By: Alexa Epitropoulos
The story of McGuire Funeral Service Inc. is one of abrupt changes in life direction, starting with founder Robert McGuire.
McGuire, a pharmacist by trade, decided to open his own funeral home on H Street not long after the turn of the 20th century. Later, his son, Robert Grayson McGuire Jr., decided to go into the family business instead of pursuing a medical degree.
Robert’s son, John McGuire, was waiting on his physical to join the U.S. Park Police in 1972 when his father asked him to help with some of the accounting for the business. John, now principal of the business, hasn’t looked back since.
Four generations of McGuires have built many relationships across its 100 years of operation. As one of the oldest, historically black funeral homes in the D.C. area, they have also created a reputation for themselves.
Although more chains have been moving into what was traditionally the territory of family-owned funeral homes in the last few years, McGuire said there’s still a need for the smaller, community-based operations.
“There’s public recognition that we are a good service for a reasonable price,” John said.
That public recognition has led to widespread demand for McGuire’s services in the area.
“We’ve had the trust to do what is called nowadays ‘high-profile services,’” John said. “I can’t even list the names of the people we’ve served across the country.”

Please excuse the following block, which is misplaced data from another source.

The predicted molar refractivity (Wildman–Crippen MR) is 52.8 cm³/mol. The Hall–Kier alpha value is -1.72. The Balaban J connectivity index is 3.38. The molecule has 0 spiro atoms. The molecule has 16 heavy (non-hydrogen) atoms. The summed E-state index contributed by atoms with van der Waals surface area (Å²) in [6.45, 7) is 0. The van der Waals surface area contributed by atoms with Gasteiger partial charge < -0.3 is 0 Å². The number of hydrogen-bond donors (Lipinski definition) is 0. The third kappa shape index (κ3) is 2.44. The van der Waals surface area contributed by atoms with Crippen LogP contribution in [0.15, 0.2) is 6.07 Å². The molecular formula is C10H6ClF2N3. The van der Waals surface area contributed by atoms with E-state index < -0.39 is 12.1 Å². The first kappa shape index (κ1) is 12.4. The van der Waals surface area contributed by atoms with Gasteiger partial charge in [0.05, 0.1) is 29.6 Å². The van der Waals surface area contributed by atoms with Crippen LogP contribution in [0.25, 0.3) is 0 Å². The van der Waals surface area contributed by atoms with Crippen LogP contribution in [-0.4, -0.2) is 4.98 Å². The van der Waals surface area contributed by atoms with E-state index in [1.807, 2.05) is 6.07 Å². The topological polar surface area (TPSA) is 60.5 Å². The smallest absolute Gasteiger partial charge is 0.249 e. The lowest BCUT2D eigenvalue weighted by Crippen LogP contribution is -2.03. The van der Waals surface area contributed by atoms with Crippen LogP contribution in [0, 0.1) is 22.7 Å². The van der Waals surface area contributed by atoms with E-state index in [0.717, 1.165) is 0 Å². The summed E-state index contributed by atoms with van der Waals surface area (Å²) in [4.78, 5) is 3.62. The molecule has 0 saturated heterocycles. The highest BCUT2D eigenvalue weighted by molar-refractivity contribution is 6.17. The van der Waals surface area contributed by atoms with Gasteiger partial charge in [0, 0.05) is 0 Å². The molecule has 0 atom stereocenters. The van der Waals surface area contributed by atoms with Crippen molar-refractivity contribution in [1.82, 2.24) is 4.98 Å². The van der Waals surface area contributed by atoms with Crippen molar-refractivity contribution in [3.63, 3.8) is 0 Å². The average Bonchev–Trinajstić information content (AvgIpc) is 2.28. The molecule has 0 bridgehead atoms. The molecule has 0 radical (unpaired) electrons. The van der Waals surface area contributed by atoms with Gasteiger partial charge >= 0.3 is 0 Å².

According to The Washington Post, some of those names include civil rights leader Medgar Evers, opera singer Lillian Evanti, educator and activist Nannie Helen Burroughs and Dr. Charles Drew.
It’s a legacy that John, who has been involved in the business since the 1970s, may soon pass on to the next generation, including his son, Jason.
John said he and his wife will be involved in an active role for a few more years and that a decision hasn’t been made on whether the business will be kept in the family.
“I’ve started to wind down a little bit. Our son is involved, and I don’t know if he’s decided this is what he wants to do forever,” he said. “If he decides to do something else, that’s wonderful too.”
John said the funeral home has always focused on pushing for recognition as a group, rather than making one person the face of the firm — another key to the firm’s continued success.
“It’s always been our philosophy, both in our parents’ and our grandparents’ time, that we never want to push individuals,” John said. “One thing I can say about the firm is we’re thankful about the support we’ve gotten.”